averages of results are depicted in Figures 29 and 30. As expected,

the results are very similar to the results obtained for the SCSS with

some additional extension towards lower limits. The limits of detection

for the 13 elements are listed in Table 10.

The analysis time of 86 s represents a factor of 2 better than

If the SCSS were used to cover the wavelength range covered in the PSS.

(213.7 nm to 377.6 could be covered in 164 s at 1 nm s-1 with the SCSS.)

When the increase of sensitivity of about 7 is also considered, it can

be seen that the PSS is more than an order of magnitude better as far

as speed-sensitivity is concerned. If an intensity vs. wavelength

spectrum is not necessary then the PSS is the system of choice for

multielement AFS.

Normal precautions must be made with regard to spectral overlap

and precise background corrections. For example, the large signal from

Mg fluorescence at 285.2 nm affects the intensity observed for Sn at

284.0 nm and Pb at 283.3 nm. This is the probable cause of the non-unity

slope of the analytical curve observed in Figure 29 for Pb and in

Figure 30 for Sn. Alternative spectral lines should be considered if

this condition is evident in the real analytical situation. Also, it

may be more appropriate to sample an off-wavelength spectral interval

intensity rather than store a blank for the background correction.

These functions can be implemented with suitable software but have not

been considered in this study. The results for Au at 267.6 nm are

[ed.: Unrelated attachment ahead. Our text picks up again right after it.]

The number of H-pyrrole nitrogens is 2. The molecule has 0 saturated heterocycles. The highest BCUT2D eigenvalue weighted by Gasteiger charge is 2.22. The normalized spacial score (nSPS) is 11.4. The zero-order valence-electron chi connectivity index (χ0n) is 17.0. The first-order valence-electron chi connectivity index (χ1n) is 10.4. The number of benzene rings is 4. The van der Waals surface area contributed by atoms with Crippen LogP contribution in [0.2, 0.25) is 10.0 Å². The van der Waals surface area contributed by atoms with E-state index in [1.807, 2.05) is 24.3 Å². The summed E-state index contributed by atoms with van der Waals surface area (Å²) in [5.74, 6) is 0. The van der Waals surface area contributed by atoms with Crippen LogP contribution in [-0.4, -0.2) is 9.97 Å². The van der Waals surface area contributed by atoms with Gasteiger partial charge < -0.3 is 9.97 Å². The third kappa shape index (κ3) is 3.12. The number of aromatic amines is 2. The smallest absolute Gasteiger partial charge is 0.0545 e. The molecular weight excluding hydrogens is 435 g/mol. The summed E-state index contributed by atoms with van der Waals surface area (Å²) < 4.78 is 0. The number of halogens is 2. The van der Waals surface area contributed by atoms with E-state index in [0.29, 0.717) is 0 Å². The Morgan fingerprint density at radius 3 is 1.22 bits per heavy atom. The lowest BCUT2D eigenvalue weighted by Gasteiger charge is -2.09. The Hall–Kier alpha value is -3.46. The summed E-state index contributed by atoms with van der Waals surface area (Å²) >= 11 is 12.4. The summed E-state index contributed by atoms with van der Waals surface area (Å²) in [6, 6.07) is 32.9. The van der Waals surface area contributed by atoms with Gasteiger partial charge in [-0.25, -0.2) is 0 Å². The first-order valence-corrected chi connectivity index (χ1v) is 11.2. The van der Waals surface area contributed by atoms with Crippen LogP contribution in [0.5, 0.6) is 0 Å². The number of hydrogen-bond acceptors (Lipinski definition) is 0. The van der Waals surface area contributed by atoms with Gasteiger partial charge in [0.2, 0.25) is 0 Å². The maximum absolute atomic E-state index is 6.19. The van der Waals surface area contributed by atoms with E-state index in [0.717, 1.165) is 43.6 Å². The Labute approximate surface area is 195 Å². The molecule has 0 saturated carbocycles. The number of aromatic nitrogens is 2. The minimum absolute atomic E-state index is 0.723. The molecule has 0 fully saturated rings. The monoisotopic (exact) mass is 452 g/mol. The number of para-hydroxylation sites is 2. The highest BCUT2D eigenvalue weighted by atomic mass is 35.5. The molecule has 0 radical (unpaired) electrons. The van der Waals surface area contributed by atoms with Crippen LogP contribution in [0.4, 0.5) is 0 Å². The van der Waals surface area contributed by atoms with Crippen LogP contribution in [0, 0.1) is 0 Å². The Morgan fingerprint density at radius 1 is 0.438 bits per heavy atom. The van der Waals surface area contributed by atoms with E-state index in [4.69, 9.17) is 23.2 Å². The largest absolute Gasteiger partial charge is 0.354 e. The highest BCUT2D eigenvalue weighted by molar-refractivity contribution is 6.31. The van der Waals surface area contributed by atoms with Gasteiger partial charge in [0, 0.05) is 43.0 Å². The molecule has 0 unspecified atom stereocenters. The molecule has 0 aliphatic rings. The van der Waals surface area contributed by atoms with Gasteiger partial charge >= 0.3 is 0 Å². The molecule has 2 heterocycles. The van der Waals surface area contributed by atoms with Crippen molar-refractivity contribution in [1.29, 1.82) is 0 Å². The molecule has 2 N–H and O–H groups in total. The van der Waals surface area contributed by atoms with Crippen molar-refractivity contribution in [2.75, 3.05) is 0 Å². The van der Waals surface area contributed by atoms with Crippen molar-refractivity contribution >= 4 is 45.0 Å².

87








45

4J
3

N














-o





C C
EO



LS

b. ,,=
r, ,o
06


4 0



eO








I l I I a.

um
45



















































































P3


(sjuno3) 7VN91S 33N33S3fOl7nd


(-


.-W






89

somewhat poorer than the results obtained with the SCSS (2 ug ml vs.

1 ug ml-1 respectively). The mixture of elements, prepared for the

PSS, had some finely, divided metallic precipate after standing for a

-period and analysis of this precipate showed it to be Au. This type

of interference must be carefully avoided and a dedicated study of

multielement standard solution preparation is certainly needed.

The tabulated results, printed in digital form, are free from

operator bias and require no judgment as to baseline or peak values.

With further software refinements, it would be possible to have the

computer determine the analytical curves for each element of interest

and then calculate the concentrations of the elements in unknown

samples and present the results as a finished report. The assembly

language programming of this level of software sophistication is a

,matter best left to computer programmers.













CHAPTER VIII

COMPARISON OF THE THREE SYSTEMS



Three spectrometric systems have been constructed and evaluated

for the purpose of achieving rapid analysis of multielement samples.

In each case, the best equipment available was used for the construction.

This procedure resulted in the best possible devices, but unfortunately,

disallowed an accurate comparison of the techniques on their own merits.

Nevertheless, the experimental results lead to several conclusions.

First, Hadamard transform spectrometry in the UV-visible region is

very sensitive to the high backgrounds found in flame spectrometry and

to the time-varying fluctuations in the background. The single channel

scanning spectrometer and programmed slew spectrometer systems are not

as sensitive to this type of signal fluctuation, because only one channel

and one Instant in:time is used in the latter systems. Second, if HTS

systems are to function with the theoretical advantage in thb f"-visible